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Interior Upholstery Prototyping

April 22nd, 2008

I did a little prototyping of interior work a few days ago. I picked up some 2mm Sintra at Laird Plastics in Seattle. Laird is a great place with friendly helpful people. Sintra is cool stuff. It’s an expanded PVC board, often used in the sign industry. It’s also really good for the backing for automotive upholstery panels. It’s fairly rigid, super easy to cut with a boxcutter or bandsaw, or file with a file. And it thermoforms with a heat gun.

I first took some cardboard and made a template. Then cut out 2 copies of it in Sintra. I use two layers because the clips that hold the door to the frame will show thru otherwise. You know the clips, those annoying plastic ones that look like xmas trees that hold the panels and upholstery in your car. They are good for maybe two uses before being destroyed.

Luckily they are cheap and readily available.

The first layer of Sintra, closest to the door has a hole drilled a little larger than the head diameter, with a slot with width just bigger than the clip’s stem diameter cut off of it. On the second layer, I make sure that there’s no glue in the region so the clip can slide between the layers. I need to take a picture of this to make this more clear.

Some upholstery guys like to use old (60s era and before) metal clips. The Au Ve Co 10780 or 2385 clips are popular. These clips last a lot longer, but are a bit fiddlier. Then again, they are more tolerant of misaligned holes.

The first layer is placed on the door and holes are drilled for the clips.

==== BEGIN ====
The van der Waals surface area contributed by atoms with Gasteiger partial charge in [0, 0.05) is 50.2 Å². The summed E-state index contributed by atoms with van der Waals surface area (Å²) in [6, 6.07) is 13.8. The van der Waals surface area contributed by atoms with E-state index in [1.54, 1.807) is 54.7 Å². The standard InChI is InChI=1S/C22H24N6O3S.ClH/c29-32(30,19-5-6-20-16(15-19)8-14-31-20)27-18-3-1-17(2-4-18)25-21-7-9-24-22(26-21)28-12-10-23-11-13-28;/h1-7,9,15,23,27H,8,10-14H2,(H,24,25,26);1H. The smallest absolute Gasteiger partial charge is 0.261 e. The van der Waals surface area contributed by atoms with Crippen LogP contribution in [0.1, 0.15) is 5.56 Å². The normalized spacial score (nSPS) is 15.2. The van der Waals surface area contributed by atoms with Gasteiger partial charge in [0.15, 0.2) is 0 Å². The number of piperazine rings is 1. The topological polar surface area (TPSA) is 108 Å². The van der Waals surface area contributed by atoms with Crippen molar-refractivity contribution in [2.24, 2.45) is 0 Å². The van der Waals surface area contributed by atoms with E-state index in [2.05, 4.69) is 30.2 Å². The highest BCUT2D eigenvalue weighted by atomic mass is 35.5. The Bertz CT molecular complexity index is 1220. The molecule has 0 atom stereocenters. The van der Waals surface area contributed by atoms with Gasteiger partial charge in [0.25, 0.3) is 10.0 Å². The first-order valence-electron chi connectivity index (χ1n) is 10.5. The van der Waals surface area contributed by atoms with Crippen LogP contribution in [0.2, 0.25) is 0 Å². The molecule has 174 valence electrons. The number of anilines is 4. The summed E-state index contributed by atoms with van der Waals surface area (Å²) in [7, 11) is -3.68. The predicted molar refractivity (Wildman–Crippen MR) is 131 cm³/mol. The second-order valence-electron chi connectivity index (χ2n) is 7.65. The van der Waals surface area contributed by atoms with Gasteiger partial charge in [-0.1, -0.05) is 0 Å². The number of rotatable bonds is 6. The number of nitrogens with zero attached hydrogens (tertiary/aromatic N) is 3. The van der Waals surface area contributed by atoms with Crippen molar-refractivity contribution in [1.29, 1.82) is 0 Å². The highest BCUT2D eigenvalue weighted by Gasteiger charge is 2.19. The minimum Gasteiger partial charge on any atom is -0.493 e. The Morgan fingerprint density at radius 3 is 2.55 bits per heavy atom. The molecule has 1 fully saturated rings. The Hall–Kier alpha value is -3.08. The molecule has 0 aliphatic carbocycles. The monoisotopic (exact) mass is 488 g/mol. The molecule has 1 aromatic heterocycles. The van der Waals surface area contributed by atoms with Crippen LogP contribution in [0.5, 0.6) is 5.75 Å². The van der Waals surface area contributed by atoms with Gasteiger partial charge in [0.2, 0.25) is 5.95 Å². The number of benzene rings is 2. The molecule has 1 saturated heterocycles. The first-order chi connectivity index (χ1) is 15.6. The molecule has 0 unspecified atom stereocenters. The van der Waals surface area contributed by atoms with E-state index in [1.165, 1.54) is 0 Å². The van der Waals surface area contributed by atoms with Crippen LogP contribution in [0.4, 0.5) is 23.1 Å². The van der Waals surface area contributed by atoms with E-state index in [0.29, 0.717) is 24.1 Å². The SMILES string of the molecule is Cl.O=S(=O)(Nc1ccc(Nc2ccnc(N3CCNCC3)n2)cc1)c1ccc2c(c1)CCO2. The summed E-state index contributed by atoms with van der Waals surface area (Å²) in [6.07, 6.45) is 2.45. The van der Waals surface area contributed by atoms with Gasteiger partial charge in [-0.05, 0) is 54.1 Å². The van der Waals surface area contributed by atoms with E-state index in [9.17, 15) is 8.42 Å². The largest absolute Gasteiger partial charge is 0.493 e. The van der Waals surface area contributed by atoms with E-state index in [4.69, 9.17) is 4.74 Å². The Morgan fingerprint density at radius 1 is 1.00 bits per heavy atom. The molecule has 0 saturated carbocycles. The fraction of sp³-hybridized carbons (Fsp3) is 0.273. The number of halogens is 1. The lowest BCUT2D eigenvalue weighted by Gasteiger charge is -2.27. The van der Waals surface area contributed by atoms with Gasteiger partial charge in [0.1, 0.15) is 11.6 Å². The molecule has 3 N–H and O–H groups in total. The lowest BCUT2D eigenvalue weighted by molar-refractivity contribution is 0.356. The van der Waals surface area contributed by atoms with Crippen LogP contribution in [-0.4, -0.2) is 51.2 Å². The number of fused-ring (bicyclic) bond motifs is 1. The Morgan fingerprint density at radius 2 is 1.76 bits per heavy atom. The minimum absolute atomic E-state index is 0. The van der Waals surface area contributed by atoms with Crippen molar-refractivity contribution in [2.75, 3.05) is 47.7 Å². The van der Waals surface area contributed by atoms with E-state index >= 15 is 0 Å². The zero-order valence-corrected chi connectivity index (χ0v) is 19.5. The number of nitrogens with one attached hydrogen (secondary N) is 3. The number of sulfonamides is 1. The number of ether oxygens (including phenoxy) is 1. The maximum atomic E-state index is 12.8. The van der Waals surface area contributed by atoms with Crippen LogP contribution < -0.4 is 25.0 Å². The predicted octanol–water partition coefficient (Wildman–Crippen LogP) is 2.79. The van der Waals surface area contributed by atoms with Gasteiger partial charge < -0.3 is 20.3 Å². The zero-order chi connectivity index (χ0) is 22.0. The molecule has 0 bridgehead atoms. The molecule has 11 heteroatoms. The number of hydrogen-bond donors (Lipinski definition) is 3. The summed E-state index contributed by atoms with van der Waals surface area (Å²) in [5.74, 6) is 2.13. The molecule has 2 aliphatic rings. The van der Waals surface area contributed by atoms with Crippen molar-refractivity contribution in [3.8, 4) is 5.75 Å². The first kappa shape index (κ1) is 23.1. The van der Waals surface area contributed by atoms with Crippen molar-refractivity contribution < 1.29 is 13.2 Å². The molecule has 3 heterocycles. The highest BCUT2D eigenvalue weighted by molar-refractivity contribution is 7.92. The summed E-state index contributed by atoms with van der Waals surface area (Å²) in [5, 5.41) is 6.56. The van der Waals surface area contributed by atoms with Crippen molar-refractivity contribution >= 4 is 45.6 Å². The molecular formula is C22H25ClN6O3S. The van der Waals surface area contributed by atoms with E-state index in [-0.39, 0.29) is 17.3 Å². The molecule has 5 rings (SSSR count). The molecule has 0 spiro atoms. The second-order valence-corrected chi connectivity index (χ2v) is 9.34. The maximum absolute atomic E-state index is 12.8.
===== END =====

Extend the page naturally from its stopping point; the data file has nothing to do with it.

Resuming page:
The next layer is 1/4″ of some open cell headliner foam I got at Pacific Fabrics. I have some 1/4″ Volara closed cell foam on order, which I’ll use when I do this for real. Finally I used a layer of Passion Suede, also from Pacific Fabrics. I’m not 100% on using the fake suede…not sure what else I’d use though.

All layers were glued together using 3M Super 77. There’s better PVC cement available from Laird, but Super 77 seems to work good enough. The Sintra was scuffed with 120 grit sandpaper for better adhesion.

The embossed “feature” in the lower panel is me messing around with multiple layers of foam to break up the monotony of the surface. It’s still a bit awkward looking. I bet I could achieve similar effects by slumping the panel over a male mold with a heat gun. I didn’t glue down the grey fabric either — if i did the wrinkles wouldn’t be there.

I also messed up on the lower convex corner — should be rounded.

Looks like I’ll go with the grey and red color scheme in the font cabin. The rear cabin will probably be something more homey.

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